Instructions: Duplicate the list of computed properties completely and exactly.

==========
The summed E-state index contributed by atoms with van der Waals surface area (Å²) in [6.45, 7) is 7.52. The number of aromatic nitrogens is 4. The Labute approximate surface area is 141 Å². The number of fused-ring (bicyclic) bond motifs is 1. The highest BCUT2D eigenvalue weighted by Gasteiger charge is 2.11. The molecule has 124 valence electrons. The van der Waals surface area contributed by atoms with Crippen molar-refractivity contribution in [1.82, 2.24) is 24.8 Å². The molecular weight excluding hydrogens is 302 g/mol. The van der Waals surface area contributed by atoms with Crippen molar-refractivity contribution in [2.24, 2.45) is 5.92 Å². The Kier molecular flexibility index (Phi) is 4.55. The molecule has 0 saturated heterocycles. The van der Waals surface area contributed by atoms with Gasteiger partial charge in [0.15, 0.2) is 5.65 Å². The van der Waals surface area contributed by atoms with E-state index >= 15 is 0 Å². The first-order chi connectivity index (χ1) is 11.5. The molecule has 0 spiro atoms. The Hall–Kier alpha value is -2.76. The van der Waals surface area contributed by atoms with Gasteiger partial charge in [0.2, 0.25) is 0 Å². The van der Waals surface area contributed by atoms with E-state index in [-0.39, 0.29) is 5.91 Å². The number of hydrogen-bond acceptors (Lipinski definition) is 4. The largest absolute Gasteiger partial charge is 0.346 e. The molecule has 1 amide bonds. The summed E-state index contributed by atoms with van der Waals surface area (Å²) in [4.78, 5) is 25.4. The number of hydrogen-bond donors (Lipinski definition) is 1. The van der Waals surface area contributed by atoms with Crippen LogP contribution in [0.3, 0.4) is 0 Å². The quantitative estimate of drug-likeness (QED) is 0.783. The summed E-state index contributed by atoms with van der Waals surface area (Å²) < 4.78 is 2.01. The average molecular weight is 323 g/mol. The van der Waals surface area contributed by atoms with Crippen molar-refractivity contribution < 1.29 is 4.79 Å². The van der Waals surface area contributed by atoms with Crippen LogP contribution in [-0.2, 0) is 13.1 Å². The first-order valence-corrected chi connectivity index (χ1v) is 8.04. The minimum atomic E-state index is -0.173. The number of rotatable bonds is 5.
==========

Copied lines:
The summed E-state index contributed by atoms with van der Waals surface area (Å²) in [6.45, 7) is 7.52. The number of aromatic nitrogens is 4. The Labute approximate surface area is 141 Å². The number of fused-ring (bicyclic) bond motifs is 1. The highest BCUT2D eigenvalue weighted by Gasteiger charge is 2.11. The molecule has 124 valence electrons. The van der Waals surface area contributed by atoms with Crippen molar-refractivity contribution in [1.82, 2.24) is 24.8 Å². The molecular weight excluding hydrogens is 302 g/mol. The van der Waals surface area contributed by atoms with Crippen molar-refractivity contribution in [2.24, 2.45) is 5.92 Å². The Kier molecular flexibility index (Phi) is 4.55. The molecule has 0 saturated heterocycles. The van der Waals surface area contributed by atoms with Gasteiger partial charge in [0.15, 0.2) is 5.65 Å². The van der Waals surface area contributed by atoms with E-state index >= 15 is 0 Å². The first-order chi connectivity index (χ1) is 11.5. The molecule has 0 spiro atoms. The Hall–Kier alpha value is -2.76. The van der Waals surface area contributed by atoms with Gasteiger partial charge in [0.2, 0.25) is 0 Å². The van der Waals surface area contributed by atoms with E-state index in [-0.39, 0.29) is 5.91 Å². The number of hydrogen-bond acceptors (Lipinski definition) is 4. The largest absolute Gasteiger partial charge is 0.346 e. The molecule has 1 amide bonds. The summed E-state index contributed by atoms with van der Waals surface area (Å²) in [4.78, 5) is 25.4. The number of hydrogen-bond donors (Lipinski definition) is 1. The van der Waals surface area contributed by atoms with Crippen LogP contribution in [0.3, 0.4) is 0 Å². The quantitative estimate of drug-likeness (QED) is 0.783. The summed E-state index contributed by atoms with van der Waals surface area (Å²) < 4.78 is 2.01. The average molecular weight is 323 g/mol. The van der Waals surface area contributed by atoms with Crippen molar-refractivity contribution < 1.29 is 4.79 Å². The van der Waals surface area contributed by atoms with Crippen LogP contribution in [-0.2, 0) is 13.1 Å². The first-order valence-corrected chi connectivity index (χ1v) is 8.04. The minimum atomic E-state index is -0.173. The number of rotatable bonds is 5.